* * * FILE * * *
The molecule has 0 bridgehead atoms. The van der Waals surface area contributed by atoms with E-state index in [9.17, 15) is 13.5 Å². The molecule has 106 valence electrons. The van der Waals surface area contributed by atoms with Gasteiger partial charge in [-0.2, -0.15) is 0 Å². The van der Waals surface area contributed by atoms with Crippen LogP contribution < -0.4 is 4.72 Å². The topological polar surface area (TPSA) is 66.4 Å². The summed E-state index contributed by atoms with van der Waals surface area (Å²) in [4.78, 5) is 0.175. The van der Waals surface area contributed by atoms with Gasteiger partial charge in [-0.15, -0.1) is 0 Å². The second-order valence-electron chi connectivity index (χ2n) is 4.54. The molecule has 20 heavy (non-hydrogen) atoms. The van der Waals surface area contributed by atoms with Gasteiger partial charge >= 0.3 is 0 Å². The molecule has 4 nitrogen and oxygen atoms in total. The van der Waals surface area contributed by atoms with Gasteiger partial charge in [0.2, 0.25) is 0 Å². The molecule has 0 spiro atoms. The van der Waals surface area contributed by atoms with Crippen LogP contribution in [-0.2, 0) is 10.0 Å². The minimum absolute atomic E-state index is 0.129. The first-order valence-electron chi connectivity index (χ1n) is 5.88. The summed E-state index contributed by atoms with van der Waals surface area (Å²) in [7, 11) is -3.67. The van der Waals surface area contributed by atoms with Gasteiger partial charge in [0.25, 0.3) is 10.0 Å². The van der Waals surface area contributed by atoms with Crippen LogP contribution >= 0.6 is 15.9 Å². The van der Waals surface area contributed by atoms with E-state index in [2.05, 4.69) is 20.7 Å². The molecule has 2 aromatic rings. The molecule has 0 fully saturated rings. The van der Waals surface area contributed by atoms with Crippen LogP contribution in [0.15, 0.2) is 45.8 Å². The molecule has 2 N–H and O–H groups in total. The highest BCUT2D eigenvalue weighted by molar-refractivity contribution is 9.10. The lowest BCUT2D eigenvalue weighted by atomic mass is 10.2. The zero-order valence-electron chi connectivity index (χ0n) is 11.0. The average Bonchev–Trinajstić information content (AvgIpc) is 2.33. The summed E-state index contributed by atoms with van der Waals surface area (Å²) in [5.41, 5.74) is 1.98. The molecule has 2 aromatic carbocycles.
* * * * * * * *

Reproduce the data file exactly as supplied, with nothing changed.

The molecule has 0 bridgehead atoms. The van der Waals surface area contributed by atoms with E-state index in [9.17, 15) is 13.5 Å². The molecule has 106 valence electrons. The van der Waals surface area contributed by atoms with Gasteiger partial charge in [-0.2, -0.15) is 0 Å². The van der Waals surface area contributed by atoms with Crippen LogP contribution < -0.4 is 4.72 Å². The topological polar surface area (TPSA) is 66.4 Å². The summed E-state index contributed by atoms with van der Waals surface area (Å²) in [4.78, 5) is 0.175. The van der Waals surface area contributed by atoms with Gasteiger partial charge in [-0.15, -0.1) is 0 Å². The second-order valence-electron chi connectivity index (χ2n) is 4.54. The molecule has 20 heavy (non-hydrogen) atoms. The van der Waals surface area contributed by atoms with Gasteiger partial charge >= 0.3 is 0 Å². The molecule has 4 nitrogen and oxygen atoms in total. The van der Waals surface area contributed by atoms with Gasteiger partial charge in [0.2, 0.25) is 0 Å². The molecule has 0 spiro atoms. The van der Waals surface area contributed by atoms with Crippen LogP contribution in [-0.2, 0) is 10.0 Å². The minimum absolute atomic E-state index is 0.129. The first-order valence-electron chi connectivity index (χ1n) is 5.88. The summed E-state index contributed by atoms with van der Waals surface area (Å²) in [7, 11) is -3.67. The van der Waals surface area contributed by atoms with Gasteiger partial charge in [0.25, 0.3) is 10.0 Å². The van der Waals surface area contributed by atoms with Crippen LogP contribution >= 0.6 is 15.9 Å². The van der Waals surface area contributed by atoms with E-state index in [2.05, 4.69) is 20.7 Å². The molecule has 2 aromatic rings. The molecule has 0 fully saturated rings. The van der Waals surface area contributed by atoms with Crippen LogP contribution in [0.15, 0.2) is 45.8 Å². The molecule has 2 N–H and O–H groups in total. The highest BCUT2D eigenvalue weighted by molar-refractivity contribution is 9.10. The lowest BCUT2D eigenvalue weighted by atomic mass is 10.2. The zero-order valence-electron chi connectivity index (χ0n) is 11.0. The average Bonchev–Trinajstić information content (AvgIpc) is 2.33. The summed E-state index contributed by atoms with van der Waals surface area (Å²) in [5.41, 5.74) is 1.98. The molecule has 2 aromatic carbocycles.